The Sacred Order of Belonging

What is a sacred story? Sacred stories are stories that we find compelling. Stories that we lean into.  Stories that we find meaningful. Stories that we can listen to, read, watch or tell over and over again. Stories that evoke something: tears, laughter, aha, reaction, reflection, questions. Sacred stories call forth new stories. Stories that seem, somehow, to always be sort of like my own story. I find myself in sacred stories even if, at first take, I might deny that. I want to say that sacred stories are somehow a part of a spiritual tradition, but I think when that happens it is because human beings, who create spiritual traditions, are inherently story-tellers. Of course, stories are going to be part of a spiritual tradition or anything else that human beings create.

As a human being, every one of us belongs to a sacred order, if you will.  We belong to the sacred order of storytellers. We are participants in the interdependent web of all existence, and that web participates in us. Just as sure as we breathe, we tell stories, and we tell stories as our own individual versions of The Big Story. When you tell me a story, chances are good that even though I have never heard you tell that story before, I will recognize some part of it, even recognize some part of myself in it. That’s because you are telling your piece of The Big Story.  We all belong to The Big Story. 

So, listen. To that story forming in you your heart. To that story coming out of the heart of the person in front of you. To that story you hear playing in the background of every song, every poem, every newscast, every event that human beings have taken time to produce. Because . . . we belong to the Sacred Order of Storytellers. 

~Bob Patrick

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5 Responses to The Sacred Order of Belonging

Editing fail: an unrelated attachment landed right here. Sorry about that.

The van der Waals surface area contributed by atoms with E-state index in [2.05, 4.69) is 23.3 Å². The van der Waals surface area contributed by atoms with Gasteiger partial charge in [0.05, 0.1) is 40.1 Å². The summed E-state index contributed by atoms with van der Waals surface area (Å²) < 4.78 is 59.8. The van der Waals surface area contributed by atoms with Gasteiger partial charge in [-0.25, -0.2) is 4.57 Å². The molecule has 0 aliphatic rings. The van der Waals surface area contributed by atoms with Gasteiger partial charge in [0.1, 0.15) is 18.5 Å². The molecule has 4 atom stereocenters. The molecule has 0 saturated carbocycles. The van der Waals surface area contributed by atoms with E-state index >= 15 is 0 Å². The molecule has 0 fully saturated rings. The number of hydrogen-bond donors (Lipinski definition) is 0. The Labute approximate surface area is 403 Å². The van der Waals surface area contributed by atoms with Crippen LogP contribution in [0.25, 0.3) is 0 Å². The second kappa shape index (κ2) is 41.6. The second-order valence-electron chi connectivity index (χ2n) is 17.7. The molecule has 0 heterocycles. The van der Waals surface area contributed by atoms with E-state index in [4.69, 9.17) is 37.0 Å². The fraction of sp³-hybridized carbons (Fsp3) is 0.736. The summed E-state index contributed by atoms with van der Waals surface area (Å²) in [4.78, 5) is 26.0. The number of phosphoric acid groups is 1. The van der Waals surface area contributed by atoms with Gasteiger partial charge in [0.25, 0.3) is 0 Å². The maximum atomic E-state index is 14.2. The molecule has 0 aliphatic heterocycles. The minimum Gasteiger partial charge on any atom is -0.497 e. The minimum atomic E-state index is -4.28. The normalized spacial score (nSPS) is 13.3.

1. Lorena Griffin says:

    Love this. Yes, it’s all one big story!

  2. Roy Reynolds says:

    Thank you, Bob. I like this piece. It’s quite rememberable.

    Love and gratitude,

    PS: I now have a new email address:
    I can only receive from this address on my iPhone.

  3. Jeanne Crownover says:

    Could immediately relate, as one instantly came into my mind. Am sure there are more.

  4. Rita Romero says:

    I love this. I never thought that I could be a storyteller but we all are. Thank you!

  5. Katrina says:

    We are the “tellers”. It has been my experience that even though there were multiple witnesses to the story, we may not all agree on the interpretation. This confounds me because stories need to be truth at their core to pass through the generations. My story of my mother’s death is a primary example. There are facts, there is a bigger picture, there is history that has been hauled like luggage, over time. I have a decision to make every time I recount the story of my mother. What do I truly want to pass on ?
    Thank You Bob, for opening some windows that bring in a fresh sense of ownership without defense.

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